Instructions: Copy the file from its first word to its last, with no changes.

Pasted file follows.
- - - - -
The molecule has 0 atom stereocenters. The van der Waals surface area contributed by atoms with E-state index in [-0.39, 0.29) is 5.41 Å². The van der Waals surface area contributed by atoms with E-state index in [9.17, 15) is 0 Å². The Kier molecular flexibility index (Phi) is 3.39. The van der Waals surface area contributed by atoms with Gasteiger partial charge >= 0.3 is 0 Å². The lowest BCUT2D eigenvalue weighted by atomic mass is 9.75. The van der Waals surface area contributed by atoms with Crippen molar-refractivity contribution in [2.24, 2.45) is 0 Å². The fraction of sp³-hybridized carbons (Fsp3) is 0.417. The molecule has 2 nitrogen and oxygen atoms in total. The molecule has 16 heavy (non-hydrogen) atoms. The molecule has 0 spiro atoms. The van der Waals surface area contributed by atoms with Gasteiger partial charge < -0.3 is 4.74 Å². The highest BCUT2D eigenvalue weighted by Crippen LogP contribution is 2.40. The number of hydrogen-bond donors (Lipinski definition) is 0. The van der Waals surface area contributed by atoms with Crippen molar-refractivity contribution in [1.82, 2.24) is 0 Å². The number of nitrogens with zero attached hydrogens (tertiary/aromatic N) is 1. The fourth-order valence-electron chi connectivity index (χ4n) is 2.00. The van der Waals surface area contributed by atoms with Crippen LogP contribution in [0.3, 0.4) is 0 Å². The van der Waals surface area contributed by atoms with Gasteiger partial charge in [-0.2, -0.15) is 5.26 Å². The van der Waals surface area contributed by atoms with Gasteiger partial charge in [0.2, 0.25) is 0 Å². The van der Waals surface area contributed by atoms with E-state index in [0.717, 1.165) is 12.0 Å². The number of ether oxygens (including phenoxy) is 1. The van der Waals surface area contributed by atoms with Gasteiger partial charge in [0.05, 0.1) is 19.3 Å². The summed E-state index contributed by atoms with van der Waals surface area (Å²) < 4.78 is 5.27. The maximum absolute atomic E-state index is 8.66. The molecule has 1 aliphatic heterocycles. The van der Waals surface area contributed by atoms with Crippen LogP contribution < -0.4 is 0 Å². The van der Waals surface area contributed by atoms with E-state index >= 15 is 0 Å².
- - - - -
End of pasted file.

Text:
The molecule has 0 atom stereocenters. The van der Waals surface area contributed by atoms with E-state index in [-0.39, 0.29) is 5.41 Å². The van der Waals surface area contributed by atoms with E-state index in [9.17, 15) is 0 Å². The Kier molecular flexibility index (Phi) is 3.39. The van der Waals surface area contributed by atoms with Gasteiger partial charge >= 0.3 is 0 Å². The lowest BCUT2D eigenvalue weighted by atomic mass is 9.75. The van der Waals surface area contributed by atoms with Crippen molar-refractivity contribution in [2.24, 2.45) is 0 Å². The fraction of sp³-hybridized carbons (Fsp3) is 0.417. The molecule has 2 nitrogen and oxygen atoms in total. The molecule has 16 heavy (non-hydrogen) atoms. The molecule has 0 spiro atoms. The van der Waals surface area contributed by atoms with Gasteiger partial charge < -0.3 is 4.74 Å². The highest BCUT2D eigenvalue weighted by Crippen LogP contribution is 2.40. The number of hydrogen-bond donors (Lipinski definition) is 0. The van der Waals surface area contributed by atoms with Crippen molar-refractivity contribution in [1.82, 2.24) is 0 Å². The number of nitrogens with zero attached hydrogens (tertiary/aromatic N) is 1. The fourth-order valence-electron chi connectivity index (χ4n) is 2.00. The van der Waals surface area contributed by atoms with Crippen LogP contribution in [0.3, 0.4) is 0 Å². The van der Waals surface area contributed by atoms with Gasteiger partial charge in [-0.2, -0.15) is 5.26 Å². The van der Waals surface area contributed by atoms with Gasteiger partial charge in [0.2, 0.25) is 0 Å². The van der Waals surface area contributed by atoms with E-state index in [0.717, 1.165) is 12.0 Å². The number of ether oxygens (including phenoxy) is 1. The van der Waals surface area contributed by atoms with Gasteiger partial charge in [0.05, 0.1) is 19.3 Å². The summed E-state index contributed by atoms with van der Waals surface area (Å²) < 4.78 is 5.27. The maximum absolute atomic E-state index is 8.66. The molecule has 1 aliphatic heterocycles. The van der Waals surface area contributed by atoms with Crippen LogP contribution < -0.4 is 0 Å². The van der Waals surface area contributed by atoms with E-state index >= 15 is 0 Å².